Post Script: The November Criminals – Sam Munson

November Criminals

The November Criminals

Sam Munson

Hachette Australia




A darkly funny, pot-infused novel of teenage maladjustment in the tradition of Beautiful Children from a compelling new voice in American fiction.


For a high school senior, Addison Schacht has a lot of preoccupations. Like getting into college. Selling drugs to his classmates. His complicated relationship with his best friend (NOT his girlfriend) Digger. And he’s just added another to the list: the murder of his classmate Kevin Broadus, and his own absurd, obsessive plan to investigate the death. When presented with an essay question on his application to the University of Chicago—What are your best and worst qualities?—Addison finds himself provoked into giving his final, unapologetic say about all of the above and more.


Addison Schacht finds good company among American literature’s cadre of unsettled, restless youth, from Huck Finn to Holden Caulfield. The November Criminals takes on the terrain of the classic adolescent truth-telling novel and—with nerve and erudition—carves out its own unique territory.


My View:

I usually try to be fair to a book and read what I have started and find something positive in the narrative recognising that not every book will satisfy my tastes, but may “work” for someone else; I should have stopped at the description where it mentioned “pot infused” this element of the writing was severely underrepresented in the blurb. This book rambles, is pretentious and has no redeeming features – I am amazed that this book was published let alone now being made into a feature film. Definitely not for me…


Post Script: A Game For All The Family – Sophie Hannah

It felt like a game to me…

A Game For All The Family

A Game For All the Family

Sophie Hannah

Hachette Australia

Hodder & Stoughton

ISBN: 9781444776041



Justine thought she knew who she was, until an anonymous caller seemed to know better…


After fleeing London and a career that nearly destroyed her, Justine Merrison plans to spend her days doing as little as possible. But soon after the move, her daughter Ellen starts to seem strangely withdrawn. Checking Ellen’s homework one day, Justine finds herself reading a chillingly articulate story about a series of sinister murders committed at the family’s new house. Can Ellen really have made all this up, as she claims? Why would she invent something so grotesque, set it in her own home and name one of the characters after herself? When Justine discovers that Ellen has probably also invented her best friend at school, who appears not to be known to any of the teachers, Justine’s alarm turns to panic.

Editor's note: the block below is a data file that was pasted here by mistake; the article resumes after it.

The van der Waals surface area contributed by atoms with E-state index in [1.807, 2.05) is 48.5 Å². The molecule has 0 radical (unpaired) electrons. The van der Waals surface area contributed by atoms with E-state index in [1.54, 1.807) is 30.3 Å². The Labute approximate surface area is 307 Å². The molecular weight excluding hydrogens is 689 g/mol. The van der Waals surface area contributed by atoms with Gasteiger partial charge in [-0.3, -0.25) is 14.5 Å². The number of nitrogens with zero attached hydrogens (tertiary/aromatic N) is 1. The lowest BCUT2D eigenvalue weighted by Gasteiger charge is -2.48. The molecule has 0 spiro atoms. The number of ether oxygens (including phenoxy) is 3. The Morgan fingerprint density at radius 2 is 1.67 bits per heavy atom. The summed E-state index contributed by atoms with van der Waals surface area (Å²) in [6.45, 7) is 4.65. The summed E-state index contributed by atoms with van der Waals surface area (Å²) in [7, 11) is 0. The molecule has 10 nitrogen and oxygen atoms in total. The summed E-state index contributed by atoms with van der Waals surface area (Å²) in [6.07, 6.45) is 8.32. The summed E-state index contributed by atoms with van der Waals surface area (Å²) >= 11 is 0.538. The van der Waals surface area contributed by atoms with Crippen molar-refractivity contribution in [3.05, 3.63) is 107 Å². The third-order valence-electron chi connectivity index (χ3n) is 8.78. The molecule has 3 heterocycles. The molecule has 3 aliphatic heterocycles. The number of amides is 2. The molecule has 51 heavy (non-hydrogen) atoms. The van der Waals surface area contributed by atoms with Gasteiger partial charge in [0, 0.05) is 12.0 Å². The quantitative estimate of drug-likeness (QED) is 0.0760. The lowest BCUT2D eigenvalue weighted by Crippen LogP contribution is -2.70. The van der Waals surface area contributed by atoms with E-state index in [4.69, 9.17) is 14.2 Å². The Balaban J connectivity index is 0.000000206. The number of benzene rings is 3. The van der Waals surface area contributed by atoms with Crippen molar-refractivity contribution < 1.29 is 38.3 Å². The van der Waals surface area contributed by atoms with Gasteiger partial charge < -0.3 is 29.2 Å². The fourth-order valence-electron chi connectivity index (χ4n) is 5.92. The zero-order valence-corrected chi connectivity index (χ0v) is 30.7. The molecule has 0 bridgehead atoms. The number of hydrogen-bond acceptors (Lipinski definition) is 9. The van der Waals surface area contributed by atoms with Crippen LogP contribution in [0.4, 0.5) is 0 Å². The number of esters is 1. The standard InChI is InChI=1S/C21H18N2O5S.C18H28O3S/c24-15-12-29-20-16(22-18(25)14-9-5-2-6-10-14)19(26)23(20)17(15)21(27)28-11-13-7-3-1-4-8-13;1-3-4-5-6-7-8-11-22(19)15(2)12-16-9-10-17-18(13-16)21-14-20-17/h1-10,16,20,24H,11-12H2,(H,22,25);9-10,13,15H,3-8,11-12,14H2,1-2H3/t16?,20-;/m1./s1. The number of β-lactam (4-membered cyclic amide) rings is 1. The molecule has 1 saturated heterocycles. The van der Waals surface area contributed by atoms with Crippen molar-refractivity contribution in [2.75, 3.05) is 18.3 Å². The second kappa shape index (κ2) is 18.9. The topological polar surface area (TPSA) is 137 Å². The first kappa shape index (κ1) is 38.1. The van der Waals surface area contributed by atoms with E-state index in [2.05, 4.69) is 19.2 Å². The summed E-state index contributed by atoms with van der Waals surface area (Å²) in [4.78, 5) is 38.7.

Then the anonymous phone calls start: a stranger, making accusations and threats that suggest she and Justine share a traumatic past – yet Justine doesn’t recognise her voice. When the caller starts to talk about three graves – two big ones and a smaller one for a child – Justine fears for her family’s safety. If the police can’t help, she’ll have to confront the danger herself, but first she must work out who she’s supposed to be…



My View:

Unfortunately this was not a book that I particularly enjoyed- in fact I had to force myself to finish reading it, ever the optimist thinking which each page I read it might redeem itself, it didn’t. I loved the premise and the introduction was brilliant…a hint of mystery that needs unravelling, Deja vu perhaps, a little bit eerie. However I was unable to suspend my disbelief and go along with the ridiculousness of the convoluted plot and the only likable character in this book was Figgy the Dog. I really felt like I was sitting round a camp fire, every person in the circle charged with adding more to a story, the story growing weirder, stranger and sillier as it was passed along. This one is not for me but I see others have been enchanted by it. Oh well each to their own.